USGS holds homeland treasure

USGS National Map

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PHILADELPHIA — The U.S. Geological Survey, with its massive collection of the most comprehensive maps of the United States, has become an unlikely partner in the war against terror, a top government official said June 30.

Marty Eckes, senior policy adviser for USGS, told a gathering of federal officials that the agency's collection has become essential for homeland security in the wake of the Sept. 11, 2001, terrorist attacks. USGS has the only maps showing the entire infrastructure of the United States.

While most intelligence-gathering efforts have looked abroad, Eckes said the collection known as the National Map provides much of the information government officials and first responders would need to help fight terrorism.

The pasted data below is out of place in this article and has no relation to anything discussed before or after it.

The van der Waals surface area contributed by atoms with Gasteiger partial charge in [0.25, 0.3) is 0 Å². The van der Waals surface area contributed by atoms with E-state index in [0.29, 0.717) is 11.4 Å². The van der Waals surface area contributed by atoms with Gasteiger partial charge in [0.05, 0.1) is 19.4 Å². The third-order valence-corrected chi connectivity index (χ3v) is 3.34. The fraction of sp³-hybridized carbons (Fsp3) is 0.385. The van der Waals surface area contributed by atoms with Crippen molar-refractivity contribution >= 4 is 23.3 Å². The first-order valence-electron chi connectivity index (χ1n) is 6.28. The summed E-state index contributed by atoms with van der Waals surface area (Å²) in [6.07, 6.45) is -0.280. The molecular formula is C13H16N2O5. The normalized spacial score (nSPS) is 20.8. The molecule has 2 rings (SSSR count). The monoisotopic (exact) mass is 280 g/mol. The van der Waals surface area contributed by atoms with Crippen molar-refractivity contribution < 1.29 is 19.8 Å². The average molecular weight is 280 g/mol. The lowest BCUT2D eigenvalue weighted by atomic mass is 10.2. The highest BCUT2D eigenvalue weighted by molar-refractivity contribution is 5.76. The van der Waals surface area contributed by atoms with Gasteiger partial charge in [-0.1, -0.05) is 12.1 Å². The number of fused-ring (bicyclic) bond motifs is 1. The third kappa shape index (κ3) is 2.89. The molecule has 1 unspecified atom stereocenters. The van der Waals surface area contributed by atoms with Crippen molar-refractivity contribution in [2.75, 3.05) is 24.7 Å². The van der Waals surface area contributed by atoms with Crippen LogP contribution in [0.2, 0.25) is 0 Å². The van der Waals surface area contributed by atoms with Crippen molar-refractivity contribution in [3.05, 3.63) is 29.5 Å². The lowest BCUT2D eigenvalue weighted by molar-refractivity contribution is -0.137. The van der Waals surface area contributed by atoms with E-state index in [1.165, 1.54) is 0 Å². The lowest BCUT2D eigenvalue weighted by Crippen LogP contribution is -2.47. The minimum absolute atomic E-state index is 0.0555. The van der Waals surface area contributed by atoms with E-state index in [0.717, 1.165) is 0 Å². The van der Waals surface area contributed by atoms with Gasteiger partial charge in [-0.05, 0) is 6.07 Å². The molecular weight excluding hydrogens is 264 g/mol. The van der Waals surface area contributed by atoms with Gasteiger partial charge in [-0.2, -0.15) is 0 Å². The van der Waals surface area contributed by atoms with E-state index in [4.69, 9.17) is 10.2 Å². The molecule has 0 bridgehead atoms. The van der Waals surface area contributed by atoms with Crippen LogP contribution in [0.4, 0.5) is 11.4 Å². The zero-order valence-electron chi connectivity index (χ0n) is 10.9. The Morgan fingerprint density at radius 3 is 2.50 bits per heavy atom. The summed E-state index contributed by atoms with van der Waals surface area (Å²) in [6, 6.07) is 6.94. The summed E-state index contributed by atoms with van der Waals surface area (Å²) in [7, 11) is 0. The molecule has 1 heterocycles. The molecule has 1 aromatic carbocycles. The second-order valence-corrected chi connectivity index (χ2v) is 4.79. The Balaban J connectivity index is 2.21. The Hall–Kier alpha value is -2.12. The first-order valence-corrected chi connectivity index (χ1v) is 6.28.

Eckes said the collection included vast amounts of information about transportation, structures, water systems and boundaries. It also has detailed maps of 133 urban areas that show power lines and institutions such as hospitals.

"We already have it here. We don't have to re-create it," Eckes told the gathering at the second annual Government Symposium on Information Sharing and Homeland Security, sponsored by the Government Emerging Technology Alliance.

Since Sept. 11, 2001, Eckes said communities have been working with USGS to add details about their areas and make sure that information is available for first responders. For example, a firefighter will be able to click on a hospital that is designated in red and get information about how to get there and what kind of traumas are treated at the facility.

While the information provides a rich repository for U.S. officials, it also is available to anyone anywhere in the world. Most of it is not classified and is readily available on the USGS' National Map Web site (, Eckes said.


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